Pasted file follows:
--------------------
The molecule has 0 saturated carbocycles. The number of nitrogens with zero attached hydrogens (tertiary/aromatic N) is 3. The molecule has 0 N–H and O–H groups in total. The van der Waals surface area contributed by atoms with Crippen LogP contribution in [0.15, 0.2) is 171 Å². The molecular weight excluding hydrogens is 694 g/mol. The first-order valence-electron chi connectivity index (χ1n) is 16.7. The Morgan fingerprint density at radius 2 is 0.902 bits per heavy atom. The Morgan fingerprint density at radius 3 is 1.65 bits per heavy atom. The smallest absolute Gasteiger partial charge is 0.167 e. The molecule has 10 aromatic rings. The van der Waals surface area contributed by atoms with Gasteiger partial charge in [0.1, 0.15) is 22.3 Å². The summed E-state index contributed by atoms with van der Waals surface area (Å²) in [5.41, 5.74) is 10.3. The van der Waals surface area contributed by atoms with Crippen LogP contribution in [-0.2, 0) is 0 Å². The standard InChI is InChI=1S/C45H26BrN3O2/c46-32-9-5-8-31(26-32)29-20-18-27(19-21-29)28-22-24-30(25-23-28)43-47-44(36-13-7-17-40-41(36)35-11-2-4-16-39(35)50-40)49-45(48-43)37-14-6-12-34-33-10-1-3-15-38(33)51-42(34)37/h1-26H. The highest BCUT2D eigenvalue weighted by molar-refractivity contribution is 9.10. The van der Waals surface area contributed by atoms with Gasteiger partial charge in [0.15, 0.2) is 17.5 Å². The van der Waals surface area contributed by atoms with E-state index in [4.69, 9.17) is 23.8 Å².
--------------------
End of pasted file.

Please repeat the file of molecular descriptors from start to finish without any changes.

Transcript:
The molecule has 0 saturated carbocycles. The number of nitrogens with zero attached hydrogens (tertiary/aromatic N) is 3. The molecule has 0 N–H and O–H groups in total. The van der Waals surface area contributed by atoms with Crippen LogP contribution in [0.15, 0.2) is 171 Å². The molecular weight excluding hydrogens is 694 g/mol. The first-order valence-electron chi connectivity index (χ1n) is 16.7. The Morgan fingerprint density at radius 2 is 0.902 bits per heavy atom. The Morgan fingerprint density at radius 3 is 1.65 bits per heavy atom. The smallest absolute Gasteiger partial charge is 0.167 e. The molecule has 10 aromatic rings. The van der Waals surface area contributed by atoms with Gasteiger partial charge in [0.1, 0.15) is 22.3 Å². The summed E-state index contributed by atoms with van der Waals surface area (Å²) in [5.41, 5.74) is 10.3. The van der Waals surface area contributed by atoms with Crippen LogP contribution in [-0.2, 0) is 0 Å². The standard InChI is InChI=1S/C45H26BrN3O2/c46-32-9-5-8-31(26-32)29-20-18-27(19-21-29)28-22-24-30(25-23-28)43-47-44(36-13-7-17-40-41(36)35-11-2-4-16-39(35)50-40)49-45(48-43)37-14-6-12-34-33-10-1-3-15-38(33)51-42(34)37/h1-26H. The highest BCUT2D eigenvalue weighted by molar-refractivity contribution is 9.10. The van der Waals surface area contributed by atoms with Gasteiger partial charge in [0.15, 0.2) is 17.5 Å². The van der Waals surface area contributed by atoms with E-state index in [4.69, 9.17) is 23.8 Å².